Since it is really too cool to say things like "ten thousand years ago... etc etc", I was thinking if there could be a simple way to rationalise this in low-fantasy settings, that is without immediately recurring to "it's magic".
    And here is the idea I would like to have commented by you: the technological explosion in our world depended on many factors, but one that stand out is the use of fossil fuels. True, we had the scientific revolution, or at least the begin of it, before that, but technology really started to change everyone life only after the abundant reserve of energy stored in fossil fuels became to be harnessed.

    So, if a world has no fossil fuel, or no fossil fuel in a significant quantity, it probably couldn't develop in the same way and would be stuck, at most, to an early-modern level, probably with a cycle of progress and regress as civilizations rise and fall.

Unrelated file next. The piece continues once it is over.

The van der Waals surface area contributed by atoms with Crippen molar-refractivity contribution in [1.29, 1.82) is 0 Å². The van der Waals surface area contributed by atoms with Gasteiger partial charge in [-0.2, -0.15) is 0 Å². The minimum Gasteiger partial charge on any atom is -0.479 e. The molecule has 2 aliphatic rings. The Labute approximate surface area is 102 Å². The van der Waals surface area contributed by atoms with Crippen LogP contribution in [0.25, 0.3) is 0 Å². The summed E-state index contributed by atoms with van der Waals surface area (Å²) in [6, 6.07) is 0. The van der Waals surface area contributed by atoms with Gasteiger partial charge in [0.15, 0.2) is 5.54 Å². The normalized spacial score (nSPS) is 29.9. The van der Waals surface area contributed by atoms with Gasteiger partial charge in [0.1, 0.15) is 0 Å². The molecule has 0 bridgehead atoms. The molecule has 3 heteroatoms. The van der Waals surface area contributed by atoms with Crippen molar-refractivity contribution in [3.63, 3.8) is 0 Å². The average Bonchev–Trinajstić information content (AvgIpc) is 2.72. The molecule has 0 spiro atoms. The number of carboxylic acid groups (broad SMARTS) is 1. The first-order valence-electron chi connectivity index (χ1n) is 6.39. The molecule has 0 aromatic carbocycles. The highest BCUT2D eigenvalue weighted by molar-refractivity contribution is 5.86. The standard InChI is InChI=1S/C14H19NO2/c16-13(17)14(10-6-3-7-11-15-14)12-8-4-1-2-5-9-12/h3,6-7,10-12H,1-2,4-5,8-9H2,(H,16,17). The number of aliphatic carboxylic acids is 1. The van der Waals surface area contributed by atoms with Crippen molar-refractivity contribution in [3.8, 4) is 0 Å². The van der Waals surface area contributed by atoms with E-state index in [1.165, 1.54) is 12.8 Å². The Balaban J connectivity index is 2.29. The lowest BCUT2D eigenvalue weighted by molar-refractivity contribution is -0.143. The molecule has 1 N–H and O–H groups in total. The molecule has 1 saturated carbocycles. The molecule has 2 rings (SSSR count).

Now, the easiest way to explain the lack of fossil fuels, it seems to me, is the lack of time for it to form, that is to say that there are not the hundreds of millions of years between the emergence of plant life and the "current" historical moment in the fantasy world. It is perhaps possible, or at least imaginable (maybe here some little magic, or any supernatural thing, could help to explain), that evolution took a different route, and animal species evolved up to human (or whatever is the dominant species in said fantasy world) in the same time-frame it took for vegetable life to evolve at the same level we have now (which, after all, has been relatively stable for a helluva lot of time, hasn't it?), without enough time to produce fossil fuels in significant quantity.